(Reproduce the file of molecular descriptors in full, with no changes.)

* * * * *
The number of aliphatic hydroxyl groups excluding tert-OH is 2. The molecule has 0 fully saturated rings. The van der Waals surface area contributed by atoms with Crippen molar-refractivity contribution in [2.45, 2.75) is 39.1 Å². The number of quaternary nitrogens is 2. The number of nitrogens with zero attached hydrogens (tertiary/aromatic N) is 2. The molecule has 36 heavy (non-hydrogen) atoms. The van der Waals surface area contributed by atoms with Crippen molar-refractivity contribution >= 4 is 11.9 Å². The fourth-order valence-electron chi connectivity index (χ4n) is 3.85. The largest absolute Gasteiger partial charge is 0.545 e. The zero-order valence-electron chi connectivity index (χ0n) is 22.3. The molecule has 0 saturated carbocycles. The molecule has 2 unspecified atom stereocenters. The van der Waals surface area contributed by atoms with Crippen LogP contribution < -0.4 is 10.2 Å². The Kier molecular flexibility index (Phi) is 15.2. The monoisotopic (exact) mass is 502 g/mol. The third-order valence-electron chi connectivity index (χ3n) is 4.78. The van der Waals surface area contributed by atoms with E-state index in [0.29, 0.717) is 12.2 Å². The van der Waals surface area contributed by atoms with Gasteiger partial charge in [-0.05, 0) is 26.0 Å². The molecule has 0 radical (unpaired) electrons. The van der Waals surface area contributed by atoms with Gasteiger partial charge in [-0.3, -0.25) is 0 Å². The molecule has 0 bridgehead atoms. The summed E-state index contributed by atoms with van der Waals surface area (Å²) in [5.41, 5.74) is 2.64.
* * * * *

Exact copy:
The number of aliphatic hydroxyl groups excluding tert-OH is 2. The molecule has 0 fully saturated rings. The van der Waals surface area contributed by atoms with Crippen molar-refractivity contribution in [2.45, 2.75) is 39.1 Å². The number of quaternary nitrogens is 2. The number of nitrogens with zero attached hydrogens (tertiary/aromatic N) is 2. The molecule has 36 heavy (non-hydrogen) atoms. The van der Waals surface area contributed by atoms with Crippen molar-refractivity contribution >= 4 is 11.9 Å². The fourth-order valence-electron chi connectivity index (χ4n) is 3.85. The largest absolute Gasteiger partial charge is 0.545 e. The zero-order valence-electron chi connectivity index (χ0n) is 22.3. The molecule has 0 saturated carbocycles. The molecule has 2 unspecified atom stereocenters. The van der Waals surface area contributed by atoms with Crippen LogP contribution < -0.4 is 10.2 Å². The Kier molecular flexibility index (Phi) is 15.2. The monoisotopic (exact) mass is 502 g/mol. The third-order valence-electron chi connectivity index (χ3n) is 4.78. The van der Waals surface area contributed by atoms with E-state index in [0.29, 0.717) is 12.2 Å². The van der Waals surface area contributed by atoms with Gasteiger partial charge in [-0.05, 0) is 26.0 Å². The molecule has 0 radical (unpaired) electrons. The van der Waals surface area contributed by atoms with Gasteiger partial charge in [-0.3, -0.25) is 0 Å². The molecule has 0 bridgehead atoms. The summed E-state index contributed by atoms with van der Waals surface area (Å²) in [5.41, 5.74) is 2.64.